1926 Garelli 348cc Racing Motorcycle
Frame no. 522
Engine no. G132
The Garelli factory team withdrew from racing at the end of the 1924 season, though for a few more years Garellis continued to be raced with success by privateers. One of the latter, Ermino Visioli, was responsible for Garelli's first Isle of Man TT entry in 1926. Visioli's machine certainly looked formidable with its four carburettors and two expansion-chamber exhausts complete with 'fishtails', and must have sounded glorious. Sadly, the Garelli's complexity would prove to be its undoing, Visioli being forced to retire from the Junior race on the third lap when a throttle cable broke.
Back in Italy the factory continued to be active in record breaking and in May 1926 came away from Monza with a mind-boggling 126 in the bag. Although the machines used were 350s, they proved fast enough to take records in the 500cc, 600cc, 750cc and 1,000cc classes as well!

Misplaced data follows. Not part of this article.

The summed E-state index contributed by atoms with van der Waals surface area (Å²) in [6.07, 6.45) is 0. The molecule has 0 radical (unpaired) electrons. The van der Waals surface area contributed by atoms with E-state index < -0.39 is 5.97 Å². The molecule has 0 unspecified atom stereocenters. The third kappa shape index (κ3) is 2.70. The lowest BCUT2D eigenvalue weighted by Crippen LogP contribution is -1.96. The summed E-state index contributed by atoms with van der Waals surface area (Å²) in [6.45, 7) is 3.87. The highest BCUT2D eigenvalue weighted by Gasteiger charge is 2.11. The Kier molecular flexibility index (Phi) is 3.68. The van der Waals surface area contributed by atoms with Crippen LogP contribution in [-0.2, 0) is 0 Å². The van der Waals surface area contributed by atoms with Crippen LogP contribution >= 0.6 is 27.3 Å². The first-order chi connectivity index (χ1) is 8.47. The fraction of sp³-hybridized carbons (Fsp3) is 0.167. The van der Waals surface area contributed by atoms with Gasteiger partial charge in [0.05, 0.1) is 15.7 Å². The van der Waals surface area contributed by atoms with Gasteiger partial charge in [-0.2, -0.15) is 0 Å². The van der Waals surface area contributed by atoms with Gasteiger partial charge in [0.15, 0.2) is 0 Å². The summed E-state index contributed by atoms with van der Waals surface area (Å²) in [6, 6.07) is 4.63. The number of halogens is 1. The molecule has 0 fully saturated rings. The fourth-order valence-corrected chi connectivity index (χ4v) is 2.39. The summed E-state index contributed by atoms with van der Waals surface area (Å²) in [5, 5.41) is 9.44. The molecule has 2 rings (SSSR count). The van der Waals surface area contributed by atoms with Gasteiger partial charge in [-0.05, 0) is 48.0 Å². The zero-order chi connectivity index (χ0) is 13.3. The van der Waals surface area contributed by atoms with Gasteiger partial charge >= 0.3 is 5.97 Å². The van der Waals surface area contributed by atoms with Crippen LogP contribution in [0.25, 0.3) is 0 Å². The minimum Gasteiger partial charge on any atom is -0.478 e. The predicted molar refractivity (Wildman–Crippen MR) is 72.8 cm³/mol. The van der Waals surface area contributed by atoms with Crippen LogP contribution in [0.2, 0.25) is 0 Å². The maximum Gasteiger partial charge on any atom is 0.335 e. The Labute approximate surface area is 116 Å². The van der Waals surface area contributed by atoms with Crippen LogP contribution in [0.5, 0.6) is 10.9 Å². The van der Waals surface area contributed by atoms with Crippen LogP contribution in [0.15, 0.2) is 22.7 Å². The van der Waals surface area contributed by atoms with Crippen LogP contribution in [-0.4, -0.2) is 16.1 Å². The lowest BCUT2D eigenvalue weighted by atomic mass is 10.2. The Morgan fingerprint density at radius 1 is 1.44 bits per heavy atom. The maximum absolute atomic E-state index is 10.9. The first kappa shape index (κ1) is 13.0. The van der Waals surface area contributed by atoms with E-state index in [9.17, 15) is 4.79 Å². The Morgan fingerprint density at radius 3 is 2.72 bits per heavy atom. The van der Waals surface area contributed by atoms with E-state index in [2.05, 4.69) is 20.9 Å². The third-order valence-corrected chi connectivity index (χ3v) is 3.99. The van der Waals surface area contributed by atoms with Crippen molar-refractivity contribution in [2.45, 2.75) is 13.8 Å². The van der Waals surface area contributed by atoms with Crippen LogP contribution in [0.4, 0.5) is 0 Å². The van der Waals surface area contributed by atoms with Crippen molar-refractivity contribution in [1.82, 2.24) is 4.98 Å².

The machine offered here represents the 350 Grand Prix Garelli in its final incarnation. In this form the slit-single engine produced a maximum of 20bhp at 4,500rpm, which was good enough for a top speed of over 130km/h (81mph). Note the heat dissipating copper flange between the cylinder and head, and the combination of straight and megaphone exhaust pipes. A petroil mix of 17% was used to lubricate the engine, which was built in unit with a two-speed gearbox. This actual machine is featured on the front cover of 'Agrati Garelli: 80 anni di storia' by Daniele Agrati and Poberto Patrignani and was tested by Alan Cathcart for an article in Classic Racer magazine circa 1983. A revised version of this article is scheduled for publication in the February 2013 edition of The Classic MotorCycle.
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